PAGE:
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Eczema and Its Mimickers: 3 Signs It's Not Atopic Dermatitis

By Azeen Sadeghian, MDgettyimages_962881840_smaller.jpg

The term eczema can be quite misleading. Sometimes it is used as a category of various eczematous dermatoses (such as asteatotic eczema [xerotic eczema or eczema craquelé], seborrheic dermatitis, contact dermatitis, and stasis dermatitis) and other times it is used as a lay term for atopic dermatitis. Knowing the difference is key in making an accurate diagnosis and treating your patients.

Below are 3 clues that a rash is not atopic dermatitis:

1. The patient doesn't have anything else going on other than a sudden new rash

The Hanifin Rajka diagnostic standard for atopic dermatitis requires 3 major and 3 minor criteria to be met.

The major criteria include:

  • Pruritus
  • Typical morphology and distribution in adults
  • Facial / extensor involvement in infants and children
  • Personal or family medical history of atopy
  • Chronic or chronic relapsing nature 

In my experience, unless they are very young, patients typically have other stigmata of atopy. And although the flare itself may be sudden, the rash itself is usually not. This should prompt you to consider other acute differential diagnoses such as contact dermatitis, infection, drug reaction, or an eruptive component of a new rash altogether.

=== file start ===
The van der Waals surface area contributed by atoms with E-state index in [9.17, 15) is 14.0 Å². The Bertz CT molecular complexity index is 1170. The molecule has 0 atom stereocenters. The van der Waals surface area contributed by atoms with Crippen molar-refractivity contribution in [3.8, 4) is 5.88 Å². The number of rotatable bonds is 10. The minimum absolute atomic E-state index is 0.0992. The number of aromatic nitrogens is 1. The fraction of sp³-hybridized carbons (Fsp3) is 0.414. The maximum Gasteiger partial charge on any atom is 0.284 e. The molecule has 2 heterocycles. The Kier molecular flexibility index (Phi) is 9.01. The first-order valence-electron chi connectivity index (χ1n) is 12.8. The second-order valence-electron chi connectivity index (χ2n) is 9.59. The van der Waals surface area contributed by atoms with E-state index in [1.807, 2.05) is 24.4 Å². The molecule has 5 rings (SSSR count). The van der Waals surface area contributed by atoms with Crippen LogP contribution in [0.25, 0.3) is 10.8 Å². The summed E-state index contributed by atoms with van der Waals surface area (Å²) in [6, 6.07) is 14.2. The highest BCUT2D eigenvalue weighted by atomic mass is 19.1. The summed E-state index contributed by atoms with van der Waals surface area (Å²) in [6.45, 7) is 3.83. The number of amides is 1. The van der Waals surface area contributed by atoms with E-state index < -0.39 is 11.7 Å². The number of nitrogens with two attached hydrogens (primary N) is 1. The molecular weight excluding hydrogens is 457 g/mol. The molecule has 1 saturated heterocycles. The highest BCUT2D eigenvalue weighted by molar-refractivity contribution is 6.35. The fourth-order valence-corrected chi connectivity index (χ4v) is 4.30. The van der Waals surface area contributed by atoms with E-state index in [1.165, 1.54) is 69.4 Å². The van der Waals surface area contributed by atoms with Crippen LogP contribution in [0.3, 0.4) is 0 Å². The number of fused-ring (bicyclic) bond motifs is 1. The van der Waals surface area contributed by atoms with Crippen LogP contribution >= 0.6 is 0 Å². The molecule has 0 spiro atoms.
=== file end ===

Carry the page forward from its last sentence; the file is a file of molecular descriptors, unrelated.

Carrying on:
2. The rash is in double-covered areas in an adult patient

In general, if you're tempted to label an adult patient as having new atopic dermatitis, then you must first consider cutaneous T-cell lymphoma, particularly if the rash involves "double-covered" areas such as beneath the underwear or bra. 

Most patients with atopic dermatitis typically have stigmata of it, even in their childhood, and any new diagnosis of atopic dermatitis in adulthood should raise skepticism. If exposed areas are unaffected, then it is even less likely to be eczema.

Remember: typical areas for atopic dermatitis are typical for a reason. Even dermatologists can be stumped by this. There are even times when one biopsies a patient’s lesion multiple times, even over the course of years, to ensure it's not early CTCL.  

3. The rash gets worse with proper treatment

A rash worsening with treatment is a clue that it could be an allergic contact dermatitis if localized or a possible drug reaction if more widespread.  

If localized or even sometimes widespread, it is wise to consider allergic contact dermatitis. People can become allergic to many ingredients, even the ingredients used in personal care products or topical steroids. Although contact dermatitis is technically categorized under the umbrella term of “eczema,” for conceptual purposes it is best to view allergic contact dermatitis as its own identity. Keep in mind this is a separate diagnosis from irritant contact dermatitis.  

When a rash is widespread, also consider drug reactions. A thorough medication and rash history are imperative when considering this diagnosis. 

The bottom line:

Atopic dermatitis is just one form of the various diagnoses that fall under the category of “eczema” and can be difficult to manage. An alternative diagnosis should be considered when the rash worsens despite appropriate treatment, the rash is seen in adults in a double-covered area, and required diagnostic criteria are not met. 

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